Challenges, Some Deadly
A lot of the women we see have phenomenal psychosocial challeng- es. That's the complicated part of helping them with adherence in midst of a chaotic life.
There is another, sometimes deadly, challenge. Many women, once the baby is born, stop caring for their own health, including HIV. Unfortunately, adherence commonly drops off dramatically postpartum. During pregnancy, they have a tangible goal of staying on their meds and not transmitting HIV, but once the baby is born their motivation drops dramatically. We have had several women who died of HIV-related complications because they were just unable to take their ARVs post- partum. Many of these women have not disclosed their HIV status to people around them. Some are homeless, so taking meds is not a top priority. For some, it's drug use. I just went to the funeral of one such pa- tient who was perinatally-infected herself. Her baby was negative, but she could not continue her ARV adherence after delivery. There were also cognitive issues; she struggled despite us trying to optimize all of the social services for her. Her funeral offered a sense of what we are up against. Some people there were actively us- ing drugs. She had a broken social network and did not disclose her status to most of her relatives. Once I saw her community, it was easier to under- stand why we were unable to meet her needs after her baby was born. Her baby is now 16 months old and being cared for by her HIV-negative sister. Today during BAPAC conference we talked about the most difficult patients first and ended on a positive note. There is a lot of burnout for people who do this work. I also attend on Labor and Delivery and get to participate in loads of normal, beauti- ful, healthy birthsthat is a nice reprieve. Despite the challenges confronted by many of my patients, they are the face of resilience. Most are also exceptionally committed to trying their best to have a healthy pregnancy. For many, pregnancy is the first time in their lives they are able to adhere to their antiretroviral medi- cation, minimize drug use, and engage with a healthcare provider. The key challenge is capitalizing on these successes and helping women continue with these healthy behaviors after delivery, help- ing them prevent HIV transmission to their babies and live healthy, productive lives. We encourage our women to not only envision hav- ing an HIV-uninfected baby, but attending their grandchildren's high school graduation.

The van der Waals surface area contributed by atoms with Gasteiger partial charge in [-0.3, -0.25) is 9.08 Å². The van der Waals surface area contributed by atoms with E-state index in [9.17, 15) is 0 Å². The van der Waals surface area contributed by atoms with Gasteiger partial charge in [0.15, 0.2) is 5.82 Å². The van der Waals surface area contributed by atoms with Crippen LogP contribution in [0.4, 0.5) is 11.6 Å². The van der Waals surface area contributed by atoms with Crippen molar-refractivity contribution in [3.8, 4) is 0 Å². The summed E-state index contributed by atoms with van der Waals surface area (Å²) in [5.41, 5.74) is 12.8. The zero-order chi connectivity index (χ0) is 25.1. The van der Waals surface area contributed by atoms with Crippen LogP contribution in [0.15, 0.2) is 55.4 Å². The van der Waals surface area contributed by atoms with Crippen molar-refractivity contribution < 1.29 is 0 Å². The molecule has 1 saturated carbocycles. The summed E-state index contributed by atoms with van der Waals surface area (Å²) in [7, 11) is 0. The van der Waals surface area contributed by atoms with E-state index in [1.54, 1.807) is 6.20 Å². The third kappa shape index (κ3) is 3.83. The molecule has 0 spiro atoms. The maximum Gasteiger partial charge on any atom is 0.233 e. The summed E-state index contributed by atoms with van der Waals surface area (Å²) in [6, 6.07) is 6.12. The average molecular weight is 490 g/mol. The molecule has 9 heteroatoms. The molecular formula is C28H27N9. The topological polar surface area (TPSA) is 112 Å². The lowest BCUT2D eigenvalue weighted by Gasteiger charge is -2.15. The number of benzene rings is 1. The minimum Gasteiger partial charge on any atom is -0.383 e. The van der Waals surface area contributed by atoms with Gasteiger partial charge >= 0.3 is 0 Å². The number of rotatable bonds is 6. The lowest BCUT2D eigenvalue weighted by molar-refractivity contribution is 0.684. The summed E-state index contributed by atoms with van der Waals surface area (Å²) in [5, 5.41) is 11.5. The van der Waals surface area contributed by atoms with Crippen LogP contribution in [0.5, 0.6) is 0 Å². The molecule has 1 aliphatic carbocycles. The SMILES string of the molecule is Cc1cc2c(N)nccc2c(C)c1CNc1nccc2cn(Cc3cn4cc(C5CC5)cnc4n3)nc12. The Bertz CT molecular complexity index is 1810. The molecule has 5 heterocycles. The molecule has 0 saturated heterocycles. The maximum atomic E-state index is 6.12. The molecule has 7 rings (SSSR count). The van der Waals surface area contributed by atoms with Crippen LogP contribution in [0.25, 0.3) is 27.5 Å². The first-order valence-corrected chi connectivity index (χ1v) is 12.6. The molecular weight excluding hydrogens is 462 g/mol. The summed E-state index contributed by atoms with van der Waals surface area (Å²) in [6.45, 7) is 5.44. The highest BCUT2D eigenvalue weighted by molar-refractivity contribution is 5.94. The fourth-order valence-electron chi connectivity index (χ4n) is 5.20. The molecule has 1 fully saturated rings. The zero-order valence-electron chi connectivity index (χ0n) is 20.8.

aBout tHe autHor: Deborah Cohan, md, mph, aahivS, is associate professor in the department of obstetrics, Gynecology and reproductive Sciences at university of California, San francisco. She is medical director of bay area perinatal aidS Center (bapaC) and is associate director of the National hiv perinatal hotline and Clinician's Network, and assistant director of the uCSf fellowship in reproductive infectious diseases. She is a member of the dhhS panel on antiretroviral Guidelines for adults and adolescents.